Trying to tie this together: we could - very accurately - describe Clinton's surplus as "the surplus arising from staggering increases in revenues more than offsetting meh/below average spending increases".

      Words matter, no? If people conventionally described Clinton's surplus as in the above paragraph - a description that fairly objectively fits the data - might more people feel alarm about our current budgetary predictament? Would the soothing tones of "if only things were more Clinton-ish" be less soothing cause, actually, Clinton wasn't all that great on spending either?

      Words matter. People don't say the right ones often enough, it seems to me.

    8. I'll sign onto "the surplus arising from staggering revenue increases more than offsetting below-average spending increases," for sure.

      I miss spending more time on the Internet, too. < tmi > My husband has been going through some pretty harrowing health issues that have worn me down, but hopefully after kicking us around since OCTOBER the hospital will at least start treatment soon ... < /tmi >

    9. Hope all goes well. My thoughts are with you, and I know all of us are greedy, wanting you to have more time to comment here.

    10. I second Jonathan's thoughts. Your contribution to this forum is highly valued, but pretty obviously, the importance of these enjoyable discussions totally pales in comparison to your family. Thoughts and prayers and all the best.

    11. Thanks, guys. I'm still lurking, at least once every few days, even when I don't comment, so thanks too for so often making me smile ;)

      (this goes for Jeff too if by some chance he is still reading this thread!)

  8. I agree with JB that the austerity has to wait; otherwise, it will just undermine the recovery and probably undermine deficit reduction as well. Just look at Europe, which is currently taking the austerity train back to recession. The problem in the future will be getting people to agree on when the recovery is strong enough to take it off life support.

    By the way, I don't think Boehner was operating in bad faith. It may be no more than a hunch, but he seems to be relatively willing to negotiate a deal, more so than his rhetoric would suggest. But while I see that as a positive, it just makes him "inauthentic" and a "turncoat" to his own party's rightwing faction, and he's unable or unwilling to stand up to them.

    1. If goosing the economy always takes a backseat to budget discipline, we're going to need an economic miracle to get our debt in balance with our GDP. That's like counting on winning the lottery--in other words, a bad idea.

      You delay austerity (cutting back) at the peril of even worse austerity in the future. That's what Greece did. I applaud the European governments that are honestly facing their budget woes now, and not waiting any longer.

    2. That's not true. The current (or recent, whatever) recession is unusually long, but there are far more good times than bad, historically. Even if you're very slow to change policy after a recession and quick to change when a recession starts, you're still going to have 1983-1990, 1993-2000, and 2003-2007 for deficit reduction, give or take a few months.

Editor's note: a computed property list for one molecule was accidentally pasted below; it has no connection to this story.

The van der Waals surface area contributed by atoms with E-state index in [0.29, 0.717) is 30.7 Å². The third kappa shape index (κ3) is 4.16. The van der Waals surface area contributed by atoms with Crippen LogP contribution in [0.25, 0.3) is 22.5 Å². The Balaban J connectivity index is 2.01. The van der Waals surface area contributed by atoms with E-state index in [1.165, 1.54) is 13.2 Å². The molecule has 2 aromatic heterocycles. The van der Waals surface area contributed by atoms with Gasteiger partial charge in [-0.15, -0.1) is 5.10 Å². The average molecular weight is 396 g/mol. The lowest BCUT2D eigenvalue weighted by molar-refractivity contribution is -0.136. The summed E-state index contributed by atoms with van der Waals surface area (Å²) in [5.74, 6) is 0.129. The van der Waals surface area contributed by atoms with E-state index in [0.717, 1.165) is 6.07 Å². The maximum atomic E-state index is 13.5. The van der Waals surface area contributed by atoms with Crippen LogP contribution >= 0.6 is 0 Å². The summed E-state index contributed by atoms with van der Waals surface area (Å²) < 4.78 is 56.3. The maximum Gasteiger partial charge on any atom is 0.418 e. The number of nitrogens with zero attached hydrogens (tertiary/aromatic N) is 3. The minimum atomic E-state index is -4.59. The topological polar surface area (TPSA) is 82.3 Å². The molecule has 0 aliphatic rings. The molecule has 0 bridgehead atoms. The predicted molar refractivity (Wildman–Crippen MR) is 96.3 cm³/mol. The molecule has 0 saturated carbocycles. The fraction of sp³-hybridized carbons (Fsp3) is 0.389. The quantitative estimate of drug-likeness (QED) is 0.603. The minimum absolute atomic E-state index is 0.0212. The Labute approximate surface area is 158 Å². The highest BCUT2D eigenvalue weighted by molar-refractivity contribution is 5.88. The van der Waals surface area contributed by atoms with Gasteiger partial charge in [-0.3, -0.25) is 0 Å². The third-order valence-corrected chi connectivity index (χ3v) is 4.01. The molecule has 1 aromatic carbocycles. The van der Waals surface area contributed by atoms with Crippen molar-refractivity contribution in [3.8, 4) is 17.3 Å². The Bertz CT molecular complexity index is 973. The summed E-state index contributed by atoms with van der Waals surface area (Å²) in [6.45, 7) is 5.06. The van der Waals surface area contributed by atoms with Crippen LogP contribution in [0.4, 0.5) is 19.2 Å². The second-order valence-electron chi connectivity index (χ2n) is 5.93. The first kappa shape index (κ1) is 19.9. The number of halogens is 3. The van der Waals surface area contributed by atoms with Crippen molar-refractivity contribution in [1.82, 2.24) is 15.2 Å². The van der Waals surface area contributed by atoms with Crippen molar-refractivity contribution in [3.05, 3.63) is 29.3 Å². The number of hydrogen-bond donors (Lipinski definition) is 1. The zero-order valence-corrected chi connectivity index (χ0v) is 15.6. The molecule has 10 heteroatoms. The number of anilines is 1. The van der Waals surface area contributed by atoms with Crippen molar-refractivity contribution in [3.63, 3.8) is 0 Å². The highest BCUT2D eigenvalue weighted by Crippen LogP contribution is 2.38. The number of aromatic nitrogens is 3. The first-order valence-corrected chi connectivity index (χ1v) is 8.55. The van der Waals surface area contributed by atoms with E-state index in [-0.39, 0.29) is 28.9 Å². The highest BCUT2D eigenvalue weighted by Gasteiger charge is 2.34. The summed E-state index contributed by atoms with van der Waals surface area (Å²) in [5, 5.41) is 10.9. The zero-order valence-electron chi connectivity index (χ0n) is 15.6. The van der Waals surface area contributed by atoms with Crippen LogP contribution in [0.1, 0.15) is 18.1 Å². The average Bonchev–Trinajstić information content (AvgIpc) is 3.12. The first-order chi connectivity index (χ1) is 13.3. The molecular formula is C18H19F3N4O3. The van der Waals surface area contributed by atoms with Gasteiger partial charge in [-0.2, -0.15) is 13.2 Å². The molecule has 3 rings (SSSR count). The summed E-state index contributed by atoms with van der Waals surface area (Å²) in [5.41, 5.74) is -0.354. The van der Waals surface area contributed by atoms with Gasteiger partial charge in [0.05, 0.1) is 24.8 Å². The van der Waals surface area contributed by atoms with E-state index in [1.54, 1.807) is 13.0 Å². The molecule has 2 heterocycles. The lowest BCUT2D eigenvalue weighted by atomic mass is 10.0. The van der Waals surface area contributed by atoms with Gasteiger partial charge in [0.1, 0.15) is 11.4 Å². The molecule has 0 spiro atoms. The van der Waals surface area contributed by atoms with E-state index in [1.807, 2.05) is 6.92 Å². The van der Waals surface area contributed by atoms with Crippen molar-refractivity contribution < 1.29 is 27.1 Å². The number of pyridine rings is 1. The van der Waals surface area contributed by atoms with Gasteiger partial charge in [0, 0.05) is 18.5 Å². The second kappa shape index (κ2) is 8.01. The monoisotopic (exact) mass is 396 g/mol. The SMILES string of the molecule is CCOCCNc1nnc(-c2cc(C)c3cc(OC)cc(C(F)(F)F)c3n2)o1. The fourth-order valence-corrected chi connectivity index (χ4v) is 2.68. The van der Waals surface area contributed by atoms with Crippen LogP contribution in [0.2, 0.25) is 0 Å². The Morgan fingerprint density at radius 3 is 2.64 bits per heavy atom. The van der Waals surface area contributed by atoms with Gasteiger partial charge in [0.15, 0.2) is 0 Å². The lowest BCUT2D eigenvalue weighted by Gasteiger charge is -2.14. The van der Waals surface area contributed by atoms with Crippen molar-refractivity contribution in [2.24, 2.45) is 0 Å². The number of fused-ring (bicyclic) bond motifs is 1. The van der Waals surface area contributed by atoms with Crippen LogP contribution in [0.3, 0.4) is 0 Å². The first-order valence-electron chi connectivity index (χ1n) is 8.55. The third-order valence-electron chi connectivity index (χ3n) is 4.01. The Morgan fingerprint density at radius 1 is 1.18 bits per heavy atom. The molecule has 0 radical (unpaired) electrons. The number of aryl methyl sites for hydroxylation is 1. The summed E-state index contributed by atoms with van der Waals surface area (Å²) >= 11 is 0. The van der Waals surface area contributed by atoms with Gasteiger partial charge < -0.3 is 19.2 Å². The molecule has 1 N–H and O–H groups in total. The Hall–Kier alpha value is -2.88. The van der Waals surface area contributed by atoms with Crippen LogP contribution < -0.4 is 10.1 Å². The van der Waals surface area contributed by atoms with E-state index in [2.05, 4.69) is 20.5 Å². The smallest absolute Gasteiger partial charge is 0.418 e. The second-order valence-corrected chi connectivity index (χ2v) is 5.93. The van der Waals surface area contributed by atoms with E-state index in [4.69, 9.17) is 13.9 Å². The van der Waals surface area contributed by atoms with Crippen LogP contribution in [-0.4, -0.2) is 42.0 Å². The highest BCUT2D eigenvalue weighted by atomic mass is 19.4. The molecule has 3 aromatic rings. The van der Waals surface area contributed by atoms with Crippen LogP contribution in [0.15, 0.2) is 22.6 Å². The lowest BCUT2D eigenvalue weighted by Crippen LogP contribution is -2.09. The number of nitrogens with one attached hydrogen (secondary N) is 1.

Which gets back to: almost all of the medium-term deficit problem right now has to do with the effects of 2001-2006 policy. The short-term deficit "problem" is a more-or-less deliberate and reversible effect of the recession. The long-term deficit problem is mostly health care, which I don't consider primarily a federal budget deficit problem, but that's a longer discussion, of course.

    3. Economic stimulus (as opposed to austerity) is only analogous to playing the lottery if you consider that you can buy a whole lot of lottery tickets with $800 billion!

      That is to say, this is not really about chance. This is about decades of economic scholarship and experience showing that economies readily respond to liberal fiscal policy, especially when interest rates are close to zero; whereas, real examples of expansionary austerity are almost impossible to find.

      Either way, we'll need an economic miracle to eliminate our debt. The question is how do you maximize your chances of getting there.

      It is very appealing, intuitively and morally, to think of the government's finances the same way as household finances. That way of thinking may be appropriate if you're Greece and you don't control the printing of your own currency. If you're the U.S., though, and you control your money supply, and your money is still the world's dominant reserve currency.... that way of thinking will only cause more suffering.

  9. After World War II we had a tremendous debt, as I'm sure you can imagine. As I understand it, instead of paying it off, we basically just let the debt:GDP ratio shrink by growing the economy. I don't know if that's good economic policy or bad economic policy, but it suggests that there are more possibilities out there than most of the popular scenarios imply.

    With regard to Medicare, the problem we should be concentrating on is the rising cost of health care. If we can rein in the cost of health care, then the cost of paying for it with a government program resolves itself (or at least the situation improves). If we address the problem simply by cutting government payments devoted to health care, then society may have improved the government's balance sheet but society will still have a problem with unaffordable health care and no way to pay for it. I don't see how that's a solution.